The follow-up to Mike Flanagan’s The Haunting of Hill House has recently been released on Netflix, providing a golden opportunity for a pre-Halloween scare. The Haunting anthology continues in name alone, with The Haunting of Bly Manor standing apart in narrative from its predecessor. The differences do not end there either, because, unlike Hill House, Bly Manor is not remotely scary, despite the ongoing pretence that there is something to fear.
The TV series adaption of Henry James’ horror novella The Turn of the Screw follows Danielle ‘Dani’ Clayton (Victoria Pedretti), a newly hired governess sent to look after the orphaned problem-children of Bly Manor. We quickly become aware that the estate is haunted by multiple apparitions that seem to be tenuously connected to the children. Amelie Bea Smith plays the saccharine Flora Wingrave, an enthusiastic little girl who skirts the line between endearing and irritating. Her precocious older brother Miles is played by Benjamin Evan Ainsworth; a troublesome child who presents a conundrum to the audience. He displays clear affection towards his sister whereas he is completely inappropriate when interacting with others.
The others in this case are represented by the estate chef Owen (Rahul Kohli), the sarcastic gardener Jamie (Amelia Eve) and the distracted housekeeper Hannah (T’Nia Miller). Together, these characters form the ‘living’ presence of Bly Manor; a comforting array of surprisingly normal people. Pedretti leads the cast but is not the only Hill House alum to grace this entry in the series. Henry Thomas, Oliver Jackson-Cohen, Kate Siegel and Carla Gugino are all back in some capacity with new names and accents, presumably to entice audiences into nostalgic denial as we delve further into Bly’s vapid plot.
The first couple of episodes are solid. They vividly depict the Manor and its grounds, allowing the audience to gain some spatial awareness. Core characters are also introduced succinctly and effectively, setting the stage for further development. The ‘haunting’ aspects are minimal, but as a follow up to Hill House, the audience is ever vigilant to catch a background ghoul within wide interior shots of the house. ‘Where’s the wraith?’ is an amusing start-up project for the viewer and provides satisfying continuity, but as the episodes pile up, and the lack of outright scares becomes strikingly noticeable, these background spirits ironically only serve to highlight the dispiriting narrative.
Despite the introduction of Bly Manor and the audience’s eagerness to dive deeper, we are repeatedly drawn away from the grounds throughout the middle of the series. During an episode about Dani and her troubled past, we follow her life prior to employment. Previously, she was haunted by an unknown spectacled figure, appearing in the mirrors surrounding her. There is no issue with giving Dani a more holistic background, but the discoveries associated with this episode are in no way relevant to the overall plot. A great deal of time has been spent on what is, essentially, an inconsequential event in the context of Bly Manor.
This is similar to Henry Thomas’ subplot; the estranged Uncle Wingrave to the orphaned children. We spend long periods in his executive office in London, away from Bly Manor, building a narrative that is both unalarming and distracting from the premise. This is unfortunately true with the majority of the adult characters, with each given disproportionate levels of airtime overflowing with superficial, anecdotal development. These become nauseous as they are accompanied by a soft-piano score and serve to further detract from the haunting we are supposed to be experiencing. This culminates in the penultimate episode where the audience is spoon-fed all the answers regarding the spectral presences, in a heavily voiced-over sequence that feels far more like a copout than any meaningful reveal.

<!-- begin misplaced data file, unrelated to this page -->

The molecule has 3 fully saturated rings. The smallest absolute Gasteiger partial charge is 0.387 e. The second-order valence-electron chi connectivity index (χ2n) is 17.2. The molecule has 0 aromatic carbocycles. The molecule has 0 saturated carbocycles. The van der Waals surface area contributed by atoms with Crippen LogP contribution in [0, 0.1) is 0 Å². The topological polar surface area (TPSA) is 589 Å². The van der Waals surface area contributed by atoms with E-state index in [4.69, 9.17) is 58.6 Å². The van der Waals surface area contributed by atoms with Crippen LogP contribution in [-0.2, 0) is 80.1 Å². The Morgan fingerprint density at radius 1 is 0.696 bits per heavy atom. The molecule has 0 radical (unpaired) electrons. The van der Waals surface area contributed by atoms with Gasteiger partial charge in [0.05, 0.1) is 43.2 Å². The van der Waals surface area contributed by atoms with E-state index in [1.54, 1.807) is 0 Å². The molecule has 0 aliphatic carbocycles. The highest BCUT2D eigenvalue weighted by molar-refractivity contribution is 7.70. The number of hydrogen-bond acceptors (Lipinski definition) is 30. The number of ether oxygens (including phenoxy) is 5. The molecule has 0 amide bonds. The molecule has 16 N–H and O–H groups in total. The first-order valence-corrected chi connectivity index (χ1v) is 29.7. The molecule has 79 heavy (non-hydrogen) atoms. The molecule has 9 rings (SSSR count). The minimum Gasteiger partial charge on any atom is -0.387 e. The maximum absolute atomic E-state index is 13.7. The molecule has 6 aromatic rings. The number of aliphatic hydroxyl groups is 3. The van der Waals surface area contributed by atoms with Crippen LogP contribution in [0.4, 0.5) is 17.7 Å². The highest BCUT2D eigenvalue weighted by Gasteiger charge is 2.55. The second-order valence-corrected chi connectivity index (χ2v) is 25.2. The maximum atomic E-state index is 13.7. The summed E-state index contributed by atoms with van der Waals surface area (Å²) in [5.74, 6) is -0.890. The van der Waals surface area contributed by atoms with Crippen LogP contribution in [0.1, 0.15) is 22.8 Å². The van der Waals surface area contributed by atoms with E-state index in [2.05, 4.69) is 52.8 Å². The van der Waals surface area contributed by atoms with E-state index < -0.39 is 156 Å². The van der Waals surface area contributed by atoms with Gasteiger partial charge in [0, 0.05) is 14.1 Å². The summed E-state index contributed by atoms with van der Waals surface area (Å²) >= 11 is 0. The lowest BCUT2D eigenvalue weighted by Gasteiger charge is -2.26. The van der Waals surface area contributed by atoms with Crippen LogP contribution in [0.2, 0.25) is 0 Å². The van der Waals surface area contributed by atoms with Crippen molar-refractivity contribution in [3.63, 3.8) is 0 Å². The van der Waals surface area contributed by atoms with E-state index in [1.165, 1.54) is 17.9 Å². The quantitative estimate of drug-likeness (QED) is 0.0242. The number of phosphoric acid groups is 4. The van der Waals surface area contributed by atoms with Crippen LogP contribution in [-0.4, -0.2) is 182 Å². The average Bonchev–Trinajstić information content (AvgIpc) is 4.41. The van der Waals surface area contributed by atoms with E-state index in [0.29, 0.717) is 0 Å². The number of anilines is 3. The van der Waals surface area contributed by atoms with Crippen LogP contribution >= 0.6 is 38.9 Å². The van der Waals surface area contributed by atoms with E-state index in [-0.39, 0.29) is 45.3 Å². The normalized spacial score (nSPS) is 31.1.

As we are immersed further into Bly’s history, we are informed of the demise of the late governess Rebecca, under mysterious circumstances. The plot then begins to focus more on the romance that developed between her and Jackson-Cohen’s character, Peter Quint. Typically, this would be a favourable accompaniment to an ongoing horror story; one which opens several plot doors. However, the relationship is as unconvincing as Jackson-Cohen’s grating Scottish accent. The poor accents do not end there either; Henry Thomas’ English attempt is comical and Carla Gugino’s ongoing narration switches between Brummy, Somerset and Surrey at a rate which is almost impressive.
The saving grace of the show is undoubtedly the children. Both actors shine in their creepy, insidious roles. Flora’s schizophrenic glances over Dani’s shoulder are spine-chilling, and Miles’ outbursts are consistent with a troubled child. Evan Ainsworth’s acting is typified by a monologue mid-series in which he pretends to be a puppet liberated from his strings before his oppressive master returns. When the child actors thrive, there is a winning formula for a successful horror. However, in this iteration the adults cannot keep up, and whether poorly written or poorly delivered, come across as out of place in the genre.
After the consistently frightful Hill House, Bly Manor is undeniably disappointing. The frights are sporadic, the characters uncomplicated and the accents disappointing. Over the course of the series, we are drawn in to at least 5 different romances, with the audience forced to decide which one is the least unbearable. The plot, although intriguing in segments, ultimately lacks conviction and leaves fans of the series stranded on an island waiting desperately for a jump scare. This edition to The Haunting collection really is consistent in name alone. Perhaps the Mildly Unnerving Melodrama of Bly Manor would have been less misleading and truer to its soap-opera subject matter.
Creator: Mike Flanagan
Runtime: 9 episodes